Jesus challenges the Jewish understanding of Gods’ love for his people and the type of worship that he wants from them. You will remember that Apostle John is recounting to his followers some of the events in the life of Jesus and explaining some of the meanings behind these events. The followers were largely Greek and their ideas of God and indeed Gods were different from those that were held by the Jewish people who in their turn had misunderstood, or manipulated, the Covenant that they had with their God. You will recall from the earlier study that the Greeks believed in a hierarchy of Gods, and these Gods lived rather like humans in their relationships, and that they were both manipulative and malevolent in their relationship with the human world.
Now read the next few verses from 18 to 29.
Here you see John recalling the discourse when Jesus tells those about himself that he is indeed the Son of God, Jesus tells the crowd of listeners that God is a Father to them as well. Jesus further states that he is working as directed by his Father. Now read just verse 24 and ponder upon it.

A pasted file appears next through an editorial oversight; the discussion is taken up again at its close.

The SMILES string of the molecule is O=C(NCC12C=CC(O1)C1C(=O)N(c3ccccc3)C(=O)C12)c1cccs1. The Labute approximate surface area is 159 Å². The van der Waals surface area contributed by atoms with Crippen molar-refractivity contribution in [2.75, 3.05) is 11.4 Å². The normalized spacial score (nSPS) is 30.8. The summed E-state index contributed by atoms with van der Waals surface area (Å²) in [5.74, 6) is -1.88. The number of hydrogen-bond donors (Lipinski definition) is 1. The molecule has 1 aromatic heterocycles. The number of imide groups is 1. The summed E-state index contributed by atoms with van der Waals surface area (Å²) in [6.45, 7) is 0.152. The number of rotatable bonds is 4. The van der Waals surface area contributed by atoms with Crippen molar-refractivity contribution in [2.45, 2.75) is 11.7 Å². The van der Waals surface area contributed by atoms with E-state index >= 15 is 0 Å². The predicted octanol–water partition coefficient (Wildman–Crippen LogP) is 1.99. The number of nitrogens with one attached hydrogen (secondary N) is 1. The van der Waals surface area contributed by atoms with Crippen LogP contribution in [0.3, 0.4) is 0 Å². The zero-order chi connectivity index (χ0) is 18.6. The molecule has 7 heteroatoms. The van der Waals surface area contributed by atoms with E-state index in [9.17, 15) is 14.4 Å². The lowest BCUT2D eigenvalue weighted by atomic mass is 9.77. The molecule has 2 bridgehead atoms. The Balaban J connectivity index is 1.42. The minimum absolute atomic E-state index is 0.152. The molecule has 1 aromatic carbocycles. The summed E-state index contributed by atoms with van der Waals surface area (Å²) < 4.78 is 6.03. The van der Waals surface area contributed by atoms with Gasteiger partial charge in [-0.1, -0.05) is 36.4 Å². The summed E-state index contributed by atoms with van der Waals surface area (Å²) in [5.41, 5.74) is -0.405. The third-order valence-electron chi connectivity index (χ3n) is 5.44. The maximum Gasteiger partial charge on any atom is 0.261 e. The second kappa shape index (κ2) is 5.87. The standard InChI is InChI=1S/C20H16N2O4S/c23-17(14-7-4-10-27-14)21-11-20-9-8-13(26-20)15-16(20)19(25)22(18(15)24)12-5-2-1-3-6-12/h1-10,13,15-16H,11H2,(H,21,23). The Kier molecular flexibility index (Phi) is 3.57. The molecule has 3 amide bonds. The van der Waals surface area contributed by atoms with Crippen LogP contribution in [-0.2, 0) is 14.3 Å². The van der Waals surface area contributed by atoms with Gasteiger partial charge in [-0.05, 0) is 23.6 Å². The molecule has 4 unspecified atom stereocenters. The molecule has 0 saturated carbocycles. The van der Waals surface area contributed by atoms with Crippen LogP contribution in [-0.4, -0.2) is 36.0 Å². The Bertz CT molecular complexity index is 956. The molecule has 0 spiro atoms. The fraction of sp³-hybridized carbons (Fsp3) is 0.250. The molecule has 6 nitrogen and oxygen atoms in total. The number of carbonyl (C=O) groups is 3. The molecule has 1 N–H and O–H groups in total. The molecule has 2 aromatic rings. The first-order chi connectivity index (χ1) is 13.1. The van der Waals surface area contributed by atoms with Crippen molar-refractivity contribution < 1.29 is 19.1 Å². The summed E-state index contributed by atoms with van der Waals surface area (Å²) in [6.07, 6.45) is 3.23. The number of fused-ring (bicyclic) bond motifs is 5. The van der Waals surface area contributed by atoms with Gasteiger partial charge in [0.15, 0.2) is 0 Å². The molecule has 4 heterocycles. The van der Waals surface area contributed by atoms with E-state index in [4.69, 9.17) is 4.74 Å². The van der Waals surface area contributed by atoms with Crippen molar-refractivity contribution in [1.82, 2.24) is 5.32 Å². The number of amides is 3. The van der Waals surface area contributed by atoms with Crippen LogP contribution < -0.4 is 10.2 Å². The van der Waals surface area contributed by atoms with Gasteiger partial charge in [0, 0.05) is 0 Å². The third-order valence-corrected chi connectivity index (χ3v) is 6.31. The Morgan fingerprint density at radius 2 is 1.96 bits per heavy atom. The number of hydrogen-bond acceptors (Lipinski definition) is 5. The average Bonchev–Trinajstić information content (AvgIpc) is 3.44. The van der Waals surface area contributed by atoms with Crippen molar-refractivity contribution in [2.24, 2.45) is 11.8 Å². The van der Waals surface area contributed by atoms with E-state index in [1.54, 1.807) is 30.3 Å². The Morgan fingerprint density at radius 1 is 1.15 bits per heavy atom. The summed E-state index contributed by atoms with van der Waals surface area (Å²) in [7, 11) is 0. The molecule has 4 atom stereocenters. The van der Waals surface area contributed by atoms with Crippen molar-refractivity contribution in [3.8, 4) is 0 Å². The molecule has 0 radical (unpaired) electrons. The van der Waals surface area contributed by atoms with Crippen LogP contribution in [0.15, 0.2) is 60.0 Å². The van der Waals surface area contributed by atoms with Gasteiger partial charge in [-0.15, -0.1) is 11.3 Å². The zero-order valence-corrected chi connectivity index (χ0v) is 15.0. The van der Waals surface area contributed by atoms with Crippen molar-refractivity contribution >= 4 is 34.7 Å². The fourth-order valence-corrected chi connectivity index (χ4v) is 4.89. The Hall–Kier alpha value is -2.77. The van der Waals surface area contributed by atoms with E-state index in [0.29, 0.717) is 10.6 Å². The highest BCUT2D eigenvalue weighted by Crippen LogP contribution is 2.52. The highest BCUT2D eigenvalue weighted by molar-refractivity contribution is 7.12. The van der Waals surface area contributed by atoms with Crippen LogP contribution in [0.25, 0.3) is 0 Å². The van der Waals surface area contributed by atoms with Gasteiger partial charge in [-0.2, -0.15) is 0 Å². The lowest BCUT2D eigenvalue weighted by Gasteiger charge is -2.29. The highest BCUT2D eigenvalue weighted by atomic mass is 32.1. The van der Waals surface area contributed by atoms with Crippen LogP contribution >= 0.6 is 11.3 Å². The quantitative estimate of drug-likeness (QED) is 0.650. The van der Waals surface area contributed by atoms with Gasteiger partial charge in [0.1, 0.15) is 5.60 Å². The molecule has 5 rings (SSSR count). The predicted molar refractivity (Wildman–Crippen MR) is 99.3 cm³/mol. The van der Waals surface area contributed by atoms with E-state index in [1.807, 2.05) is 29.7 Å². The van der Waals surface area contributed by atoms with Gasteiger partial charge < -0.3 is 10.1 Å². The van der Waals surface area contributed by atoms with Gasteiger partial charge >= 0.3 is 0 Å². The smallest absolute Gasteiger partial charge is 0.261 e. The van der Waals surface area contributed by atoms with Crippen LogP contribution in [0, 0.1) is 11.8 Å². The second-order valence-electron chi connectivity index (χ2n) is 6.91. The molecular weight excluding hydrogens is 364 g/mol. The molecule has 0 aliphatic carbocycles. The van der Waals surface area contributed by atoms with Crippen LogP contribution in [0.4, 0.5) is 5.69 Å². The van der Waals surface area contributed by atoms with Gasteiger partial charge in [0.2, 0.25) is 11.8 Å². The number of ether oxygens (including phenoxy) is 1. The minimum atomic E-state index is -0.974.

“ I am telling you the Truth that whoever hears my words and believes in him who sent me has eternal life ! “
In our twenty-first century we can look back at the evolution of mans’ understanding of God and what he wants from his people and understand the meaning of the Cross. The revelation that starts with Abraham, through the directions given by Moses, and concludes with the sacrificial act of Love at Easter. The verse 24 makes saving sense !
Now read verse 30 to the end. To witness is to testify to the truth and these verses attest to the truth that Jesus is not talking on his own behalf about himself, but that these events and John (the Baptiser) and Moses and the Father himself all attest to the fact that Jesus is the Son, and the work of Love is the purpose for which he was sent to us. The period of Lent is the time for thinking on these things – it is not a time for giving up ‘things’ but a time of preparation to receive (or reject?) the Love of God our Maker.
Will you follow Him into the rest of 2019 and beyond? For a start you may be sure that he will carry us through the events to the end of this month !
The song written by Fanny Crosby (CH no 512) comes to my mind-
“To God be the Glory Great things he has done!
So loved he the world that he gave us his Son,
who yielded his life an atonement for sin,
and opened the life-gate that all may go in,”
“Praise the Lord! Praise the Lord!
Let the earth hear his voice!
Praise the Lord! Praise the Lord
let the people rejoice!
Oh, come to the Father, through Jesus the Son
and give Him the glory! Great things he has done!”